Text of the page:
Sunday, July 31, 2011

Mary, Mary




I found this photo online, and fell in love with it. It is of Mary Lees Davis, and was taken in 1876, when she was 16. She wasn't particularly famous, but was born into some privilege, as she was sent to boarding school, had French lessons and music lessons, as was typical for girls of some means in that day.

I love her clothing. This photo was taken at Stourbridge, her boarding school. Her hair was what grabbed my attention, as she wears her hair long and fairly straight, which isn't seen often in photos of this era. She almost looks like she has a Bump-It in. Usually hair of this era is seen pulled back into a bun. If it was worn down, it was usually in ringlets -- can you imagine creating those curls with a curling iron heated over the stove? (Remember Meg's burnt hair in Little Women? It was published in the late 1860s, but there are still commonalities with the 1870s.) The drama it would create in a teenaged girl is unfathomable. I wonder if this is all her hair, as extensions were common in the 1870s. (Again, remember Jo selling her hair in Little Women?)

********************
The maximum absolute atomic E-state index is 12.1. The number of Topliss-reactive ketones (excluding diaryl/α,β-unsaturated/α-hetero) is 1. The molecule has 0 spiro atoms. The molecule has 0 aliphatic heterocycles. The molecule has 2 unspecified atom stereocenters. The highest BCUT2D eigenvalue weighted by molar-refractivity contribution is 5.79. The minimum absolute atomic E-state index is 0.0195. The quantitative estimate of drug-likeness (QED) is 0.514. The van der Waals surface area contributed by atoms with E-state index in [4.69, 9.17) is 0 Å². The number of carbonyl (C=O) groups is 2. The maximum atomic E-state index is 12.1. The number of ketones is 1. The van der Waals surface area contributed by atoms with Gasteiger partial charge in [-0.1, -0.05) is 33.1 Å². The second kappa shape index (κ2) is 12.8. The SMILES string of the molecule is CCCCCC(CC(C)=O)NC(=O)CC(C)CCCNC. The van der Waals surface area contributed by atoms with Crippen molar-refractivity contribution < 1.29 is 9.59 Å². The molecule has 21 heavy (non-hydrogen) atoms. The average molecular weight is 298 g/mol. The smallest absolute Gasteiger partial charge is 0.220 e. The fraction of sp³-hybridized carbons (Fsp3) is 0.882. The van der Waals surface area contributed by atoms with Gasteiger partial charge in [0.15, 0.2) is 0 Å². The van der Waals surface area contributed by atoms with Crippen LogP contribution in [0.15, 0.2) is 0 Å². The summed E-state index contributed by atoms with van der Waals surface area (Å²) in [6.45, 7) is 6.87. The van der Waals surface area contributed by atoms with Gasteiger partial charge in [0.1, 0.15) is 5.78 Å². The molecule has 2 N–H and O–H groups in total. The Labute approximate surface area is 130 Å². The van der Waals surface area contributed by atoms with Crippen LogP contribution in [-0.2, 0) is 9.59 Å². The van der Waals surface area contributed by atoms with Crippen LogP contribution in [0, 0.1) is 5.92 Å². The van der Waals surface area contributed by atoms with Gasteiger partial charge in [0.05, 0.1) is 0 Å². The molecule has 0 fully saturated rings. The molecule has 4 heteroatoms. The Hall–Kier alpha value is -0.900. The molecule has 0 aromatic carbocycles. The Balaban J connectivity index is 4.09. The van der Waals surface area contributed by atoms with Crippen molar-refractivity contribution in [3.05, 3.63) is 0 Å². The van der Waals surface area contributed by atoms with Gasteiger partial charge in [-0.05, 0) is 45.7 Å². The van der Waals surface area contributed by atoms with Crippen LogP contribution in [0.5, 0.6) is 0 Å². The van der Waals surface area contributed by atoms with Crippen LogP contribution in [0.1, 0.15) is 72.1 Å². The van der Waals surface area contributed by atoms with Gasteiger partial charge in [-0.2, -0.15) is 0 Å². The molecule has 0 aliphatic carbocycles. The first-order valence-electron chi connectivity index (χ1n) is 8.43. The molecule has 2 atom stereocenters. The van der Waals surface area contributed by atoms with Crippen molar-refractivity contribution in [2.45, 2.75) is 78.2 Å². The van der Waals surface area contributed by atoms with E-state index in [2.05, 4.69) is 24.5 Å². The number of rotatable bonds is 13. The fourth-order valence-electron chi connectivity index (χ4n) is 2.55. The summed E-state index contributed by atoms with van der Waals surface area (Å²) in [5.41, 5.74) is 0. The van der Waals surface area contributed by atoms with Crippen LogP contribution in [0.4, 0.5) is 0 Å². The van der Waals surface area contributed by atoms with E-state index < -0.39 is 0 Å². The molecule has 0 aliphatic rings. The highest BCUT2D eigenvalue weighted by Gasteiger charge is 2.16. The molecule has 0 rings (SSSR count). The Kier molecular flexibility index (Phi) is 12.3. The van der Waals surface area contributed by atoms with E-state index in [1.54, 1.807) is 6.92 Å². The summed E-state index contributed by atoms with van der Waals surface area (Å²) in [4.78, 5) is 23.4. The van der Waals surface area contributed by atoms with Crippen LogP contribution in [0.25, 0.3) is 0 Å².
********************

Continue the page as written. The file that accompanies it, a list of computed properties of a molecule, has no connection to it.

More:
The draped apron-type front was fairly standard for daywear of this time, as was the ruffled flounce seen near the bottom of the skirt. 1876 was fairly late for bustles -- they were pretty much gone by then -- but it almost looks like there is a small bustle in the back of the skirt. A couple of years later, you would see a much narrower, almost column-like silhouette. The button front dress was also common, as seen here. There are just so many things here that are standard in the dress, but the hair is very different that what you usually see. Perhaps Miss Mary had her own style.

I imagine her with beautiful chestnut hair, and the dress in blue.

2 comments:

  1. Very striking. The modern-like hair caught my attention first too--almost looked like one of those old timey photo booth pictures they have at amusement parks. I laughed out loud at the Bump-It bit!

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  2. She kind of looks like Susan Dey during the Partridge years.

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